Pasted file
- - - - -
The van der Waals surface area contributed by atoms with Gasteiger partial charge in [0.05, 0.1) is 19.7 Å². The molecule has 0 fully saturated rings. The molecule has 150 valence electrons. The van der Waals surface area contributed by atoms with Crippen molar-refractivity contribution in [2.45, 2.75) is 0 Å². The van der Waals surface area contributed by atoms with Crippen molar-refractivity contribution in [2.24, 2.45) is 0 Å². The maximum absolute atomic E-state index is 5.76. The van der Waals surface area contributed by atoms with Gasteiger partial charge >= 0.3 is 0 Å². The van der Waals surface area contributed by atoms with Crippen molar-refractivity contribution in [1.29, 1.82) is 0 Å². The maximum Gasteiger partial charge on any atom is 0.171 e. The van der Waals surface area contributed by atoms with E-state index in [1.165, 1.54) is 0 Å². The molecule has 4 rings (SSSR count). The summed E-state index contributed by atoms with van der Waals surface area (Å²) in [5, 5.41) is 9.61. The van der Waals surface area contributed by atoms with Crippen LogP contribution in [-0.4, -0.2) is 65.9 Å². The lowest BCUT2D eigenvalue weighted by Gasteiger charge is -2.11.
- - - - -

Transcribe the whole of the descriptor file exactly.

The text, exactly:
The van der Waals surface area contributed by atoms with Gasteiger partial charge in [0.05, 0.1) is 19.7 Å². The molecule has 0 fully saturated rings. The molecule has 150 valence electrons. The van der Waals surface area contributed by atoms with Crippen molar-refractivity contribution in [2.45, 2.75) is 0 Å². The van der Waals surface area contributed by atoms with Crippen molar-refractivity contribution in [2.24, 2.45) is 0 Å². The maximum absolute atomic E-state index is 5.76. The van der Waals surface area contributed by atoms with Gasteiger partial charge >= 0.3 is 0 Å². The van der Waals surface area contributed by atoms with Crippen molar-refractivity contribution in [1.29, 1.82) is 0 Å². The maximum Gasteiger partial charge on any atom is 0.171 e. The van der Waals surface area contributed by atoms with E-state index in [1.165, 1.54) is 0 Å². The molecule has 4 rings (SSSR count). The summed E-state index contributed by atoms with van der Waals surface area (Å²) in [5, 5.41) is 9.61. The van der Waals surface area contributed by atoms with Crippen LogP contribution in [-0.4, -0.2) is 65.9 Å². The lowest BCUT2D eigenvalue weighted by Gasteiger charge is -2.11.